From SABR member Matt Swartz at The Hardball Times on August 14, 2014:
African-Americans and Latinos earn significantly less than white people in the United States. Overall, incomes for African-Americans are about 35 percent lower than for white people, and Latinos earn about 39 percent less.
A little more than half this difference can be explained by differences in education, occupation and experience, but outside those factors, there is still a large and persistent gap in earnings by race. Why? The explanation may be something other than willful discrimination or employer bias. There may be unobservable traits related to life experiences that wound the ability of African-Americans and Latinos to earn more money.
Major League Baseball is a fertile ground to study earnings differentials, because it has fantastic measures of earnings productivity. There is nothing close to WAR available to measure productivity of CEOs, doctors, waiters or construction workers.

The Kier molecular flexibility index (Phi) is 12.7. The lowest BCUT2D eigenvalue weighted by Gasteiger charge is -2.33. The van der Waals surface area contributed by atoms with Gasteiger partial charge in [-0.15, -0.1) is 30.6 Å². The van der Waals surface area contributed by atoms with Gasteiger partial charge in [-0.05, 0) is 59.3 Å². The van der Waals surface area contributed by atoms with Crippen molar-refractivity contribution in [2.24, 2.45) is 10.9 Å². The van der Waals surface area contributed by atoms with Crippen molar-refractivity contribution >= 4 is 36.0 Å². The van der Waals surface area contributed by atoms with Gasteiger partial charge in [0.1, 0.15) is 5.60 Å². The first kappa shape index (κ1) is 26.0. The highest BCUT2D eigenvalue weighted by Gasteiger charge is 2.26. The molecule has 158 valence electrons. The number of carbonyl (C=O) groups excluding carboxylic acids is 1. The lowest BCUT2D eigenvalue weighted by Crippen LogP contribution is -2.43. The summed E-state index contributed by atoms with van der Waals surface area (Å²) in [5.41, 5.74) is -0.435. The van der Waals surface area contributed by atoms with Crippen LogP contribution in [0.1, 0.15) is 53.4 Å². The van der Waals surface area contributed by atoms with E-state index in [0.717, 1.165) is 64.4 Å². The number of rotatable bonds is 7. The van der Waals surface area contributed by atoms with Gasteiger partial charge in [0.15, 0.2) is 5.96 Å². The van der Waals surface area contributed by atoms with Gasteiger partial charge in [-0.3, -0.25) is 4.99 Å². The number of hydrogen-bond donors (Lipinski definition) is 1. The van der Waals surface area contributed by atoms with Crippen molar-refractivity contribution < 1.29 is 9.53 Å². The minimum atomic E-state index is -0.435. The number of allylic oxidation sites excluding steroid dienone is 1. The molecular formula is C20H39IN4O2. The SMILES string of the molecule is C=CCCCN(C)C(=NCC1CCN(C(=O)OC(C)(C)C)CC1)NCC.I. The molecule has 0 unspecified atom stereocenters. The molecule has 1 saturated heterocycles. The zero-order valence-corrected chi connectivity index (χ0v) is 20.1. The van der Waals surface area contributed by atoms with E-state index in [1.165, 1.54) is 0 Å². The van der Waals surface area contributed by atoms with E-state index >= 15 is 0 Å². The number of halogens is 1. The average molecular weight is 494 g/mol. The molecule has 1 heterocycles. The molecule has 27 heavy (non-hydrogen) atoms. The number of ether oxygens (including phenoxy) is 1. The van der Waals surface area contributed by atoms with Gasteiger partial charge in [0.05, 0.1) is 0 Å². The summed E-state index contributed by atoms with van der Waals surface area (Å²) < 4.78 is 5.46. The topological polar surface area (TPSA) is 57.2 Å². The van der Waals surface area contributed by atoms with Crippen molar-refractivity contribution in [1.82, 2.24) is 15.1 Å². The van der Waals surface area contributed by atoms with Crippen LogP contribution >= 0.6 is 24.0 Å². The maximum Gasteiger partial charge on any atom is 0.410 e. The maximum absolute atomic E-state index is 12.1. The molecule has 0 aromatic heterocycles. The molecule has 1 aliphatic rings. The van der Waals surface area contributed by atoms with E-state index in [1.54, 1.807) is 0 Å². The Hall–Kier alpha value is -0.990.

Opportunity to become equally productive is hard to measure, but we know that there have been fewer African-American players over time, and I have shown in the past that this is primarily due to differences in opportunity. Players from wealthier backgrounds (especially with year-round playing weather) have been able to develop skills earlier and more thoroughly than potential players of modest means, which has led to fewer African-American players. On the other hand, globalization has given Latin American players opportunities that they would not have received decades ago.
Even though there have been differences in opportunities for people of different races to become baseball players, that does not necessarily mean that there is any earnings difference for players of similar productivity. While measuring this is hard in many professions, it is relatively easy to study for baseball players.
Read the full article here: http://www.hardballtimes.com/searching-for-racial-earnings-differentials-in-major-league-baseball/
Originally published: August 14, 2014. Last Updated: August 14, 2014.